Top Three Reports in Biblical Archaeology – September 2022

September 2022 proved to be a banner month for discoveries in the world of biblical archaeology. This month, the top three reports featured a rare papyrus from the Iron Age, the Linear Elamite Script finally being deciphered, and the announcement of precious ivories discovered in Jerusalem. Each of these discoveries illuminate the biblical world.

3. Iron Age Papyrus Letter Returned to Israel

A papyrus letter addressed to Ishmael purported to be from the Iron Age. Photo: Shai Halev / Israel Antiquities Authority

A papyrus letter dubbed the “Ishmael Papyrus” was recently repatriated from the United States to Israel. According to press reports (see below), the papyrus fragment was either purchased or obtained as a gift by a lady who was visiting the Qumran area in 1965. Her son was recently located and brought the fragment back to Israel. The papyrus fragment is 5 cm wide by 4 cm high (1.5 in. wide by 2 in. high) and contains four lines of text, including the words “To Ishmael, send…of no help…” The papyrus itself has been carbon-dated to the late seventh or early sixth century BC. The inscription itself has also been dated to the same time period based on epigraphy. Only two other papyri from Iron Age Israel are known: one that mentions the name of Jerusalem and was confiscated from the antiquities market, and one that was discovered in Wadi Murabba’at and is a bill of sale. Some have urged caution due to the fact that forgers have, in the past, used ancient material to produce fake artifacts.


BONUS: Also read this article by an epigrapher expressing caution about the authenticity of this letter:

2. Linear Elamite Script Finally Deciphered

The Linear Elamite script on the Marv Dasht vessel dating to the 21st century BC. Photo: The National Museum of Iran

A group of epigraphers claims to have deciphered the Linear Elamite script, a system of writing used in the ancient kingdom of Elam (located in modern-day southern Iran) from 2300 to 1880 BC. François Desset, Kambiz Tabibzadeh, Matthieu Kervran, Gian Pietro Basello, and Gianni Marchesi recently published their research in the journal Zeitschrift für Assyriologie und Vorderasiatische Archäologie. Linear Elamite was first discovered in 1903 on monuments excavated at Susa. The real key to deciphering Linear Elamite was the publication in 2018 of eight silver beakers from Tal-e Malyan that bore the script. These beakers featured Elamite royal inscriptions from various kings who reigned from 2000 to 1880 BC. The authors of the study recognized that these inscriptions shared titles, formulas, and similar phraseology with later Elamite text written in cuneiform. The comparison of a single language written in two different scripts allowed these scholars to decipher Linear Elamite; they caution, however, that there is much work to do since knowledge of Elamite grammar and vocabulary is still in its infancy. This development is of interest to the field of biblical studies: the kingdom of Elam is named as one of the nations that developed its own language after the Tower of Babel (Gn 10:22, 10:31, 11:1–9), and Kedorlaomer (the Hebrew version of the Elamite name Kudur-Lagamar) is named as one of the kings involved in the Battle of Siddim (Gn 14:1–16). According to a literal, straightforward understanding of biblical chronology, both of these events would have occurred within the period in which Linear Elamite was in use.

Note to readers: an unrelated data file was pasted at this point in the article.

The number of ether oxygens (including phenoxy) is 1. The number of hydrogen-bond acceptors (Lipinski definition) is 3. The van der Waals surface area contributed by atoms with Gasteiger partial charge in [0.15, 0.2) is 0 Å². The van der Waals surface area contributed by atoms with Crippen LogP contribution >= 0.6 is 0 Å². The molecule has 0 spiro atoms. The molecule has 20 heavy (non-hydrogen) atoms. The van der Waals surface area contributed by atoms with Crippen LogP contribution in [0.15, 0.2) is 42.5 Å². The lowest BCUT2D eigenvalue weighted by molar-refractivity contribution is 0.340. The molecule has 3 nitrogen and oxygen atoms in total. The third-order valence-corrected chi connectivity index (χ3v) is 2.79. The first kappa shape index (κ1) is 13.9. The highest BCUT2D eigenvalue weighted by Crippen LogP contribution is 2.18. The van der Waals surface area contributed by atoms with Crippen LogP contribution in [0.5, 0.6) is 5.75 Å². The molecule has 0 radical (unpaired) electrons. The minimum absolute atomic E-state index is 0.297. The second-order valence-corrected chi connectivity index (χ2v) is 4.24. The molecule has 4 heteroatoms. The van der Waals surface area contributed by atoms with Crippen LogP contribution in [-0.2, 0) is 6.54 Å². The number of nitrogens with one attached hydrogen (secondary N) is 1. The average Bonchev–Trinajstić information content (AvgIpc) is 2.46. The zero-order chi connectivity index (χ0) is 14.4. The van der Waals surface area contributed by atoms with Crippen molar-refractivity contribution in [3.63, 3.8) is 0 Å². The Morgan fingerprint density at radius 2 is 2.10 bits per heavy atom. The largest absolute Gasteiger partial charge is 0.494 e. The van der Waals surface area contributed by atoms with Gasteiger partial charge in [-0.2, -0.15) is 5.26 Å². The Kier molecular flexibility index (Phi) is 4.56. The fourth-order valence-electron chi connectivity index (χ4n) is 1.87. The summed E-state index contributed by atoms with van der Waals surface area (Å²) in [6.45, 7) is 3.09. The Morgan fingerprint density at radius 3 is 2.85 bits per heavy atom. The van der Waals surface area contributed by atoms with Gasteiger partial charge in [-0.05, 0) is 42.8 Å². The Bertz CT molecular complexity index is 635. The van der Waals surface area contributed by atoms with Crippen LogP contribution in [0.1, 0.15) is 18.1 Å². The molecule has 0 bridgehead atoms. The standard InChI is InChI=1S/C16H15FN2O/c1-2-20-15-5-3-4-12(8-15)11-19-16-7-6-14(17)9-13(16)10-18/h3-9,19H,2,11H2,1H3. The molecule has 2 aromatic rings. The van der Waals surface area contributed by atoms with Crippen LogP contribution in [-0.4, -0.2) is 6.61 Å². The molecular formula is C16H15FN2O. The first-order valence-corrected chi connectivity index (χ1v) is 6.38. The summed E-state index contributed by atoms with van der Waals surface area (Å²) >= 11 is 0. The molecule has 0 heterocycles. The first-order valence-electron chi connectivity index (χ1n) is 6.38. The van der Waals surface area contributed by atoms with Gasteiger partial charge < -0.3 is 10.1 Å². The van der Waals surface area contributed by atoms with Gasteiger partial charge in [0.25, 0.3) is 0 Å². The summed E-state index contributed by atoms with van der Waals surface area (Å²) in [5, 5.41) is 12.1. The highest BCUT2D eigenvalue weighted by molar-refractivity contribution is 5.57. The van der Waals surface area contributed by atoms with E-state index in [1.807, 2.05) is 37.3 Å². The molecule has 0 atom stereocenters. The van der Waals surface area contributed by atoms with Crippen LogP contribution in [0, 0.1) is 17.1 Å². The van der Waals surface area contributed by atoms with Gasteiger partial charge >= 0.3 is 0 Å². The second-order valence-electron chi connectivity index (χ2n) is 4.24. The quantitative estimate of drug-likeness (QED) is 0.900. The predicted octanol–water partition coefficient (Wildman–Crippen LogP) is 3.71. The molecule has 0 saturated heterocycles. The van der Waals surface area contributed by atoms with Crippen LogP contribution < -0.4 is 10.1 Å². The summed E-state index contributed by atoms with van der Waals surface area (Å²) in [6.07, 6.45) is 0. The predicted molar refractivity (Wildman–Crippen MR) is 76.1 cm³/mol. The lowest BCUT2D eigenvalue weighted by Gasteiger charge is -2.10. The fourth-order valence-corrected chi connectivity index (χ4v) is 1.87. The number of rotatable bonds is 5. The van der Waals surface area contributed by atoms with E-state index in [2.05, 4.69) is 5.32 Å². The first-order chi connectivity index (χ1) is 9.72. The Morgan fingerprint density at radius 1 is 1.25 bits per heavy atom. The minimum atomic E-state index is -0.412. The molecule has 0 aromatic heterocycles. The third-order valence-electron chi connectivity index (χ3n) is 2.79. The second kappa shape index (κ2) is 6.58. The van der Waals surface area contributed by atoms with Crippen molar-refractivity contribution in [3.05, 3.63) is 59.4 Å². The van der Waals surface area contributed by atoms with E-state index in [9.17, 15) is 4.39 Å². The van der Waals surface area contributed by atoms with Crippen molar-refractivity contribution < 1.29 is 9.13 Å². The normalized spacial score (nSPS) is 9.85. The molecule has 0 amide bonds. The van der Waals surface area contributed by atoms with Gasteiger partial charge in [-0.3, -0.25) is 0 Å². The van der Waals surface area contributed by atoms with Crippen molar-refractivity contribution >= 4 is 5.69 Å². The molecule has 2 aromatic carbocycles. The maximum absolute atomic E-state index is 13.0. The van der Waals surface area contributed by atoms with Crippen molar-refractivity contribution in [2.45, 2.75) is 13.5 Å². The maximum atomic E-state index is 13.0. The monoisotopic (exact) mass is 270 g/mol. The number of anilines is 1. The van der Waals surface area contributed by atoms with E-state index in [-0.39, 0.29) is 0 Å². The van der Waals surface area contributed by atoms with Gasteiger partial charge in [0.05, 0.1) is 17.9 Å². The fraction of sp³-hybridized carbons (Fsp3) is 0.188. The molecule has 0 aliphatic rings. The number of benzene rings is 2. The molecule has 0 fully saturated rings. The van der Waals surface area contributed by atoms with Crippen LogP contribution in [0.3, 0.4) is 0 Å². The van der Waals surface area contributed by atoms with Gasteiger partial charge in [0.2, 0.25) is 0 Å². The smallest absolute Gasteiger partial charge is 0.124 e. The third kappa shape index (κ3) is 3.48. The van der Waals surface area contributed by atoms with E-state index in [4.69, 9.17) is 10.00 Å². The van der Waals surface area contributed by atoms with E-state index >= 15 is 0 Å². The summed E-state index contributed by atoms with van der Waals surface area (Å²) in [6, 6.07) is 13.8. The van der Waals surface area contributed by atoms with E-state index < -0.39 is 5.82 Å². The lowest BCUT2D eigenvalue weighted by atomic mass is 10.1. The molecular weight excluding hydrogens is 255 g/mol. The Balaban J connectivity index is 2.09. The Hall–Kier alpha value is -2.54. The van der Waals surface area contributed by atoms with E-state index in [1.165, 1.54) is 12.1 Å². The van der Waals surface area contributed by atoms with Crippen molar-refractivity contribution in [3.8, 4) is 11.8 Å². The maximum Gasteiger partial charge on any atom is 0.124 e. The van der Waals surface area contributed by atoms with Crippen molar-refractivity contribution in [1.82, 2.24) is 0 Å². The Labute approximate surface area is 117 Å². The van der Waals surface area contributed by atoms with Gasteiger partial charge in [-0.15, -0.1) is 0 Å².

1. Ancient Ivory Inlays Discovered in Jerusalem

Ivory pieces reassembled into a panel that likely adorned furniture in the home of Judahite elites or royalty in the Iron Age. Photo: Dafna Gazit / Israel Antiquities Authority

Archaeologists in Jerusalem have unearthed a trove of 1,500 ivory fragments dating to the First Temple era. The artifacts were excavated at the Givati Parking Lot but only came to light when material was wet-sifted at the Emek Tzurim National Park. The ivory pieces themselves were carved with geometric shapes, lotus flowers, and rosettes and were likely inlays that decorated wooden furniture. Conservator Orna Cohen and Ilan Naor meticulously studied and reassembled hundreds of fragments and determined they were the remains of at least 12 square plaques, each measuring 5 cm by 5 cm. The ivory inlays were excavated in a monumental building, possibly the home of Jewish elites or royalty, that was destroyed by the Babylonians in the sixth century BC. Ivory is often associated with royalty and wealth and has been found in other ancient capital cities, such as Samaria and Nimrud. This discovery is evidence of the biblical description of the prominence of Jerusalem in the Iron Age. These ivories also illustrate what other ivory-inlaid furniture mentioned in the Bible may have looked like (i.e., Solomon’s ivory throne in 1 Kings 10:18 and the ivory-inlaid beds mentioned in Amos 6:4). Moreover, the discovery highlights the importance of wet sifting, a process that ABR has been on the forefront of implementing in their excavations.

NOTE: The date of the fall of Jerusalem is a matter of debate, with many holding to 586 BC as the date of the destruction of the city. However, ABR associate and biblical chronologist Roger Young has presented evidence suggesting that Jerusalem actually fell during the summer of 587 BC (see link below).


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